WINCHESTER — Local attorney Irina Khanin announced Wednesday that she is seeking the Democratic nomination to run for the 29th District seat in the House of Delegates.
The seat was vacated by Republican Chris Collins on June 28 after he was appointed a 26th Judicial District-General District Court judge. Earlier this month, Gov. Ralph Northam set a special election for Nov. 3 to fill the remainder of Collins’s term, which expires Dec. 31, 2021.
This isn’t Khanin’s first time running in the 29th District. She ran against Collins in the November 2019 election but was defeated, with Collins receiving 64.4% of the vote to Khanin’s 35.6%, according to the Virginia Department of Elections.
Although the 29th District typically votes Republican, Khanin said entering last year’s race was “totally worth it,” even though she knew “how much of an uphill climb it would be.” She said she believes she offered many solutions and discovered “a huge amount of enthusiasm” among local Democrats.
In wake of the COVID-19 pandemic, she maintains the issues she campaigned on last year are more important than ever.
She said improving access to high-speed internet in the 29th District, which includes the city of Winchester and parts of Frederick and Warren counties, has “moved up” on her list of priorities, as more people are working, going to school and having online medical appointments from home.
Khanin said the need for improved broadband was an issue before COVID-19 hit, “but now with telehealth it’s completely crucial. This is the only way some people can access health care. And with schools being either all online or partially online, that access … there is no price to put on it.”
She said the pandemic has “crashed into our lives and uprooted everything” and that she hopes to “stop the bleeding.” If elected, one of her goals will be to work with the state legislature to try to prevent the state’s economy from plummeting while simultaneously keeping Virginians safe from the coronavirus.
“We want to help our local businesses as much as we can,” Khanin said. “But we also want to make sure that the employees of these businesses and owners are safe. That their customers are safe. We want to make sure that the schools do what they can as far as educating kids in person and online and help parents not lose their jobs because they have to stay home with their kids. But we also need to do those things safely. We need to protect the teachers. We need to protect the students.”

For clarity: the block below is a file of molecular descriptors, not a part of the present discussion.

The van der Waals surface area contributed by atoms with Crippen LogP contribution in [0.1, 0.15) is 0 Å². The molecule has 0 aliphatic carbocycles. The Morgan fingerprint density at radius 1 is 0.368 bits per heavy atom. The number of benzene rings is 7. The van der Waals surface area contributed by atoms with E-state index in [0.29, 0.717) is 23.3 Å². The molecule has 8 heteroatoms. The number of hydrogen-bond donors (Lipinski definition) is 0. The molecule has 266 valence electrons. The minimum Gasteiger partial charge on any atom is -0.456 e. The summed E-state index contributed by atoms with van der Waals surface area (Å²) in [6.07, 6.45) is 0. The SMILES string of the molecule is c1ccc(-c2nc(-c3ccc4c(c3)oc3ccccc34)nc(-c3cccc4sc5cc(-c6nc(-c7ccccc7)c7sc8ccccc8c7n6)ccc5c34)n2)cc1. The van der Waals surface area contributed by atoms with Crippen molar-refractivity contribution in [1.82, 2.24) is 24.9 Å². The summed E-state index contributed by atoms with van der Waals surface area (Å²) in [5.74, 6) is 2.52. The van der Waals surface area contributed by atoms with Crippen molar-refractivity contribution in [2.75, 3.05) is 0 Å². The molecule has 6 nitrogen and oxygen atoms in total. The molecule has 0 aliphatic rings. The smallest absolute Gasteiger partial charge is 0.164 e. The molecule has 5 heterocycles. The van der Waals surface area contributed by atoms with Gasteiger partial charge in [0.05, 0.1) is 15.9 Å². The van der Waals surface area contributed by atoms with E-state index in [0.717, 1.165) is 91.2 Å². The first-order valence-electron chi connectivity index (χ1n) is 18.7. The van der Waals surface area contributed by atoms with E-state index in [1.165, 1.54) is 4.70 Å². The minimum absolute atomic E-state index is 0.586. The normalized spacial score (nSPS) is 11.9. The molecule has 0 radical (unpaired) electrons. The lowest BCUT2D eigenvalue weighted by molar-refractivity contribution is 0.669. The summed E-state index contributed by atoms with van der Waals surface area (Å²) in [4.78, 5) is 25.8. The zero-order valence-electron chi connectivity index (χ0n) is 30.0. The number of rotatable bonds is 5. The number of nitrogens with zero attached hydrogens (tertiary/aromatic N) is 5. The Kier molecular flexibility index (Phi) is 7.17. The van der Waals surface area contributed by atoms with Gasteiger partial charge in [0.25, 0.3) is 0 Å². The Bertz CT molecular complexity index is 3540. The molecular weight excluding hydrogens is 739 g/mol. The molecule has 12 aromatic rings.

She said the General Assembly needs to collect evidence on the best way to proceed with the pandemic and “constantly be ready for correction” as new information becomes available.
Khanin’s other priorities include providing affordable housing, making sure teachers are paid well and ensuring that health care is accessible and affordable.
“... We need to continue improving access to affordable quality health care that is so critical now, including access to mental health services,” Khanin said. “Overdosing is back on the rise, the level of additional stress and anxiety experienced by children and adults alike as a result of the pandemic has also increased tremendously. Our frontline workers are dealing with burnouts.”
Khanin, 50, is a native of Russia. She said she came to the U.S. at age 20 because her father, an architect, had become increasingly threatened by the KGB. She turned 21 while in the process of immigrating and was granted political asylum.
She attended the College of Wooster in Ohio, majoring in political science, and then completed law school at the University of Virginia.
She has lived in the Northern Shenandoah Valley for close to 20 years. She lives in Winchester with her husband Dr. Jeffrey Feit, vice president for population health for Valley Health System. She is an active member of the Winchester Education Foundation and Northwestern Community Services Board
Khanin says she has a wide range of life experiences, work experiences and educational experiences that make her a good fit for the job and allow her to look at things from different perspectives.
So far, Khanin is the only Democrat to enter the race. Winchester-Frederick County Democratic Committee Chairman Bill Fuller said there will be a virtual caucus in the second week of August for Democrats to choose their nominee.
Two Republicans are vying for the GOP nod: Richard Traczyk, 76, of Frederick County, and Bill Wiley, 49, of Winchester. Republicans will choose their nominee at a firehouse primary on Aug. 8 at Millwood Station Banquet Hall.